Solving The Most Challenging Part: Vaulting

    Vaulted tokens, especially those vaulted with a third-party tokenization provider like Basis Theory, offer secure collection, storage, and access for merchants. By owning the token, and keeping the underlying data in a non-proprietary location, merchants can use the provider to route sensitive data to the PSP of their choice, thus delivering the opportunity to optimize payment processes.

    If a merchant needs to store sensitive payment data and achieve PCI compliance, a token vault can meet those requirements. Securing cardholder data in a token vault with Basis Theory satisfies many PCI DSS requirements and provides companies greater control and flexibility over their payment stack. 

    Total Flexibility

    Unlike the flexibility touted by payments orchestration providers, programmable vaulting offers nearly unlimited flexibility for merchants. With some development resources, merchants can build their own custom flows to include any PSP or partner using all payment methods they would like. Instead of being locked into preset partners or strict routing rules that don’t suit them, merchants can vault payments in a third-party token vault and choose exactly how and where their payments go.

    Building in a backup processor, or building out complex routing rules is completely up to the merchant with solutions like Basis Theory.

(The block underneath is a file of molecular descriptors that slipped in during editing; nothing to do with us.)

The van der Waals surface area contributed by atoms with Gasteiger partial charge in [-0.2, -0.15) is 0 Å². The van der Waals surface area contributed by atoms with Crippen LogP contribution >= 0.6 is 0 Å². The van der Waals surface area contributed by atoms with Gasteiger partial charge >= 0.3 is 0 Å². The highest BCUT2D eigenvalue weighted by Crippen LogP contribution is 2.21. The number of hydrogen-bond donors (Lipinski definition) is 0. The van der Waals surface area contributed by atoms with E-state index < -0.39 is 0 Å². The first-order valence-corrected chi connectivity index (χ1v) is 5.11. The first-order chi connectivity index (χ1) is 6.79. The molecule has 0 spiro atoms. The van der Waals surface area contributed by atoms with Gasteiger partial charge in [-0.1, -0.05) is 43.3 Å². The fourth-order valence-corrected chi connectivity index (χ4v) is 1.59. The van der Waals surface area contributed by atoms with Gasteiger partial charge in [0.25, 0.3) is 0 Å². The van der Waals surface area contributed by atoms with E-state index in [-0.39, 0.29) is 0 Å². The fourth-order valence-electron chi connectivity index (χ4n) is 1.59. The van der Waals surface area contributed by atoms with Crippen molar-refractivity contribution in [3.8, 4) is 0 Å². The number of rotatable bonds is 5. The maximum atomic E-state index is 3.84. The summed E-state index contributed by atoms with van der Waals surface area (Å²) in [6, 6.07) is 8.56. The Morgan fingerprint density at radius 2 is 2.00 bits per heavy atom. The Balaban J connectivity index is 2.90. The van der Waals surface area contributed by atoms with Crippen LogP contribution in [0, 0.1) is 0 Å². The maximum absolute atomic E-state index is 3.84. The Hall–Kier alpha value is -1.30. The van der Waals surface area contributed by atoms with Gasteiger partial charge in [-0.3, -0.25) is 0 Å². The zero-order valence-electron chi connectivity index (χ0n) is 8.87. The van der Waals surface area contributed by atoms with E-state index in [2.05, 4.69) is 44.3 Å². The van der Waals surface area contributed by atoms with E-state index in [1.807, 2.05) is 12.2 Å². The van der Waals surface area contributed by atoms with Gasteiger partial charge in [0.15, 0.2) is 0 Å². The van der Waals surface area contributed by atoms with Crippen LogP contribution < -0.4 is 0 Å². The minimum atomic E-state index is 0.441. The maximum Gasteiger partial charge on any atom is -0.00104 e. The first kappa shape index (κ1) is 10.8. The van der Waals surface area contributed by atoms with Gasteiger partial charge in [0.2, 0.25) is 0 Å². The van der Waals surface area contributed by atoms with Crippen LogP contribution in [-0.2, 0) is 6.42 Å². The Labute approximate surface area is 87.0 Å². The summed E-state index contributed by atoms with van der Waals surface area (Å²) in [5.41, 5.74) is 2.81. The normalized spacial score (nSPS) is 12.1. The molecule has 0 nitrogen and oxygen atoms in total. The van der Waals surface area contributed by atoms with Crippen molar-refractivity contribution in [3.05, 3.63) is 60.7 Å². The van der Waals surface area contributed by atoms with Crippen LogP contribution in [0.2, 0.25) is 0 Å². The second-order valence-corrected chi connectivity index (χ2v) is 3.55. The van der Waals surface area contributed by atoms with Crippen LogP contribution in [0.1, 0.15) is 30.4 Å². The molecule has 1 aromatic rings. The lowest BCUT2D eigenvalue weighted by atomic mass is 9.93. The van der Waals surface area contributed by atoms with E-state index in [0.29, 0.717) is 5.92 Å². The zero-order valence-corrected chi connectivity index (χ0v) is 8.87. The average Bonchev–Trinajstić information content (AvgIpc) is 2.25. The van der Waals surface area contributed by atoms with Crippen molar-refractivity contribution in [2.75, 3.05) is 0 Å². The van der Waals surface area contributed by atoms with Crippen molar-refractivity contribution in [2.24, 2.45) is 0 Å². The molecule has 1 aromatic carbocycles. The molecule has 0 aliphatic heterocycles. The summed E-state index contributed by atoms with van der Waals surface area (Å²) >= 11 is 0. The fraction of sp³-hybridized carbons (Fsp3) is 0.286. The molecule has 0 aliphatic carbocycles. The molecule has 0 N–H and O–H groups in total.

Continuous Commerce

    In lieu of moving a single-point-of-failure issue from one partner to another, Basis Theory can automatically send the sensitive card data to both a secure vault and the primary PSP for processing. Should that payment - or any future payment - fail, merchants can have a backup processor ready to receive the transaction without any disruption to the transaction flow. 

    Programmable Vaulting: Flexibility and Security

    As a PCI Level 1 compliant service provider, Basis Theory offers customers an independently assessed and approved CDE. With a suite of configurable tools, services, and tokens, companies can collect, secure, and share credit cards with any payments partners without bringing their systems into scope. This approach allows companies to avoid the costs and distractions associated with PCI DSS compliance while retaining complete control over their cardholder data.

    Contact us if you would like to learn how you can truly modernize your payments stack in a way that best suits your business needs.